On the other hand, I see no likewise reason to worship R'hllor over the Great Other (what if you prefer the cold to heat?) or to worship the Drowned God and not the Storm God (especially given that Drowned God approves of various activities that many would consider immoral).

Well, R'hllor is presented as very much a bargaining god in the books. I can easily picture the Red Priests, particularly Melisandre, believing that there are such things as worshippers of the Others - essentially, people who root for the other team. Far as what we have seen of R'hllor's doctrine goes, the choice may well be arbitrary and bound only by the social and martial pressure from other priests and followers.

The Storm God is however quite unfit for worship. Victarion and Aeron show him to be a bringer of disgrace and ill happenings and nothing more. More to the point, the Drowned God is somewhat more developed then R'hllor, and rises above the amoral force that the Queen's Men make out of the later. If the Queen's Men's practice is proper and respectful to R'hllor is something of an open matter, of course, but Melisandre and Stannis (and Selyse) have shown little if any interest in reigning those excesses.

Also good point on ying and yang not being good or evil, it is more just you have to have moderation and stuff. I don't know much of Eastern philosophy, but I think moderation between both extremes is generally a theme there.

Yes, that is a fair statement.

Well, the Old Gods are apparently opposed to murder, rape, incest, violating guest right, etc. I think that begs the question, "Who the fuck says so?"

I believe that, in Christian terms, those would be the People of Good Will.

There is no Bible equivalent like the Seven-Pointed Star, there are no priests through whom the gods speak directly,

Speaking though priests is (at least arguably) less direct than praying directly to the Old Gods.

all there is is faces in trees through which the old gods can see stuff. What's to say that the early followers just made up rules for societal convenience, rather than actually know them to be rules? Maybe that's what he meant?

Religion is meant to be created by the faithful and cared for by the faithful. And the faithful are supposed to take responsibility for that care.

Share this post


Link to post
Share on other sites
In which sense isn't the faith of the Old Gods moral?

I made a post earlier in the thread about the Old Gods, the thing we have to keep in mind is that their origon is not based in mankind, they were origanally the Gods of the Children and maybe the Giants. The First Men did end up adopting them eventually but only after fighting a war that lasted centuries and resulted in the destruction of many weirwood trees ecspecially in the South. The Andal invasion more or less eradicated the remaining weirwoods South of the Neck.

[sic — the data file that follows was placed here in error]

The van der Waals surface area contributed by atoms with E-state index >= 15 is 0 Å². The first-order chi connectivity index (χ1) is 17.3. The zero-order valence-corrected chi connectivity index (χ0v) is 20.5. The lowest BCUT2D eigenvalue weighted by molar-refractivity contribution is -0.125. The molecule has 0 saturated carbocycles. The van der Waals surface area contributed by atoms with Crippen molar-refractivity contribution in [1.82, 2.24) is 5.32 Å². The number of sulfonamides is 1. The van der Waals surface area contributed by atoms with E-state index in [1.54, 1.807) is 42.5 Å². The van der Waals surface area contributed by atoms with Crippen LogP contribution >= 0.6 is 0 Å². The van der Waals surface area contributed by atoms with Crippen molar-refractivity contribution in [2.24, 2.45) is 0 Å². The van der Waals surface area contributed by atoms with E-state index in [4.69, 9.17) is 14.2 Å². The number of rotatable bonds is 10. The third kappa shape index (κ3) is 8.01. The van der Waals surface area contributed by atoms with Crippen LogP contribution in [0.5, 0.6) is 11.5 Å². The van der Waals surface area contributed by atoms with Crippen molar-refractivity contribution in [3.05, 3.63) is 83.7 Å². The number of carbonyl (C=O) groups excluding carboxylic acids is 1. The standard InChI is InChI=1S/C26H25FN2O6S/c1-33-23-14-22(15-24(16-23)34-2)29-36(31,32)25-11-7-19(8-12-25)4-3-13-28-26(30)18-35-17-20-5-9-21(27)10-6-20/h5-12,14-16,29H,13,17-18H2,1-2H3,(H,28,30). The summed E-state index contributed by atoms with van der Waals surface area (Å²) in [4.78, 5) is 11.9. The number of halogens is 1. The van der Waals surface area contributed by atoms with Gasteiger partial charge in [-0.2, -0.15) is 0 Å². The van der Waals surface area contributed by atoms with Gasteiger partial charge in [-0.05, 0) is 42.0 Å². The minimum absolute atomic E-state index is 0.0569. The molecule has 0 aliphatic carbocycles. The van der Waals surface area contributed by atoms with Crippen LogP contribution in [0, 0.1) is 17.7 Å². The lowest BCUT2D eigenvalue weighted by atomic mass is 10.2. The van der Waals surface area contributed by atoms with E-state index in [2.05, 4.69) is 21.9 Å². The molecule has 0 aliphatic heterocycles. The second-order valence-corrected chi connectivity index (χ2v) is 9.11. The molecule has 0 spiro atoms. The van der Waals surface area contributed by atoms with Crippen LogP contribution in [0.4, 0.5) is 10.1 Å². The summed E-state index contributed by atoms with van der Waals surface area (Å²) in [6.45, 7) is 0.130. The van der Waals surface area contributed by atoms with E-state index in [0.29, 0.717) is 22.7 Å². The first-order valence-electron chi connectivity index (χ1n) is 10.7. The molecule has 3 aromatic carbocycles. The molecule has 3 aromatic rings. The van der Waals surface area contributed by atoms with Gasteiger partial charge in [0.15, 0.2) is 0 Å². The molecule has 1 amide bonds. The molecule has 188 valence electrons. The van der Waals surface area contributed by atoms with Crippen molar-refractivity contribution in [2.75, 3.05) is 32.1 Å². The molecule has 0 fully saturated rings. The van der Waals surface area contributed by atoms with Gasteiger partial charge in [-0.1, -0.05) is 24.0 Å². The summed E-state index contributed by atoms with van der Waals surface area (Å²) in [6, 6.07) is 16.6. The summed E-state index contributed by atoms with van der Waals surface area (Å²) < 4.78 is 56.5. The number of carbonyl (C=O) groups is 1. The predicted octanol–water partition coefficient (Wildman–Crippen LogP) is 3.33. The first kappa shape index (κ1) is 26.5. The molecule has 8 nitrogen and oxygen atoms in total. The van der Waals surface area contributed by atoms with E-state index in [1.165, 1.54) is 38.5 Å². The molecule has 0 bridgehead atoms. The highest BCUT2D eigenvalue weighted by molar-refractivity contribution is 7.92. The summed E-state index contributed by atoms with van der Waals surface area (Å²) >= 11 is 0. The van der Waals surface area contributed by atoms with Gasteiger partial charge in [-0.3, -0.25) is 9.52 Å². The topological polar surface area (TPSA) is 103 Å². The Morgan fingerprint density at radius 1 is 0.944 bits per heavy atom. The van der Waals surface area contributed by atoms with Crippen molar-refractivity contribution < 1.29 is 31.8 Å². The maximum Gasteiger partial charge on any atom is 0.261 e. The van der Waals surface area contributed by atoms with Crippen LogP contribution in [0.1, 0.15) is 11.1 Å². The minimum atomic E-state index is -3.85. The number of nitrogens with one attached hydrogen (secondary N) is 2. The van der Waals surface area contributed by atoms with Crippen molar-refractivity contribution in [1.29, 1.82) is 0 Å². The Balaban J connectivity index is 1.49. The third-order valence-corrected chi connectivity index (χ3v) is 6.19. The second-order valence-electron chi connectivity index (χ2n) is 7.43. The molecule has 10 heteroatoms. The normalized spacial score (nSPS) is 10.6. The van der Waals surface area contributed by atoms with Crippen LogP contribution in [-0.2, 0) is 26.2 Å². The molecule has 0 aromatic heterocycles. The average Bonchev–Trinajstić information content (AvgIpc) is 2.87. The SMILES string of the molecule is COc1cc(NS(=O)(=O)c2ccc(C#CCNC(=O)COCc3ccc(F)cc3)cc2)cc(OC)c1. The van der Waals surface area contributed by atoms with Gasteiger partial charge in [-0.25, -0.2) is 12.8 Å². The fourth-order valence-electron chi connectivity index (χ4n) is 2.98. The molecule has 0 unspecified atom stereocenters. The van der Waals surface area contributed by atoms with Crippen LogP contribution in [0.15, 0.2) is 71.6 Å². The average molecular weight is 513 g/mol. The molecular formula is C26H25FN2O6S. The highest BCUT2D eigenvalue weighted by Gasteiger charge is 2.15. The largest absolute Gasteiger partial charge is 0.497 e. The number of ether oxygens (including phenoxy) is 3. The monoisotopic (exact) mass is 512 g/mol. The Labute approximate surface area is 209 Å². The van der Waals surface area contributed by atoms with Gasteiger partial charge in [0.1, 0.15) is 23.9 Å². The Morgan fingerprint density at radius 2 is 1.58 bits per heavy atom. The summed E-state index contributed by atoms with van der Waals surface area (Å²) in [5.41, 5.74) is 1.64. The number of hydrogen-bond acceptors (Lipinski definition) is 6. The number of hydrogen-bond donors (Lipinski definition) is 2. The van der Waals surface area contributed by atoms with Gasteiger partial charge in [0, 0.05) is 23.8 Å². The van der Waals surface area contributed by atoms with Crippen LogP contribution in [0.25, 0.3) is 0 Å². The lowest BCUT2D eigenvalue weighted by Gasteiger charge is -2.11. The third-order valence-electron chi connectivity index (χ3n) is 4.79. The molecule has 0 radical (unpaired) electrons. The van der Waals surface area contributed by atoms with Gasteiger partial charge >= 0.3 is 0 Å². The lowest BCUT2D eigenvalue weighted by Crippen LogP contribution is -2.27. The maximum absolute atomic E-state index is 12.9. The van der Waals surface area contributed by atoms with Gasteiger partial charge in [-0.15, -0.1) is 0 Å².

The question we should ask is how the First Men became converts? Like any kind of new religion somebody must have been the first convert. If the people who adopted it were seen to be more prosperous and enjoying a better life that surely must have been an impetus to adopt the new faith and the customs that went along with it.

All though the First Men adopted the religion, they did not adopt the lifestyle of the Children. They did not live deep in the forest underneath Weirwood groves. Mankind has also been responsible one way or another for eradicating the Giants, Unicorns, Mountian Lions, Mammoths and Dire Wolfs, creatures that the Children feel a kinship with. Leaf said Giants were both their brothers and their bane. Perhaps Giants prayed at these groves and led the humans to them.

The one area of great interest that we have not seen is the Isle of Faces. What exactly are the Green Men? What function have they had both now and in the past beyond keeping the peace with the First Men which seems redundant with the arrival of the Andals.

The real question is if the religion and the weirwoods can survive the extinction of the Children that Leaf hints at.

Share this post


Link to post
Share on other sites

Luis: Very good points. With respect to the satanism thing, I was saying the whole time it is inherently illogical to be a satanist. My last comment was that it is logical to follow God, not satan. Sorry for the poor wording. I might say more later but I'm busy now, just thought I would clarify that one point

Share this post


Link to post
Share on other sites

I hope it is not to late to throw in another idea.

I would like to learn more about the organisation and structue of religious groups in the world book.

For example some questions relating to the Faith of R'hllor:

Do all believers understand themselves as slaves of R'hllor?

Is the High Priest of Volantis the pontifex maximus or are there more high priests in other cities like Myr and Asshai? If so, is there a supreme priest somewhere else?

How old is this faith? Was it the faith of the Valyrians or is it originated in Asshai?

Share this post


Link to post
Share on other sites

Well ritual of being ordained in both the seven and R'hollor, the closest we event got ordaint ritual R'Hollor how Aliester submerge himself in fire, and it video game we don't event know is ordaining ritual for the red priest.

Share this post


Link to post
Share on other sites

I would say that it's likely that the Worship of the Seven is not so big on the Greek Mythology-stories, and more on the philosophical, at least somewhat among the more learned. But I could be wrong.

I view the Seven as partly based on Roman Catholicism (which GRRM has acknowledged) but also more as Jungian archetypes.

Share this post


Link to post
Share on other sites

×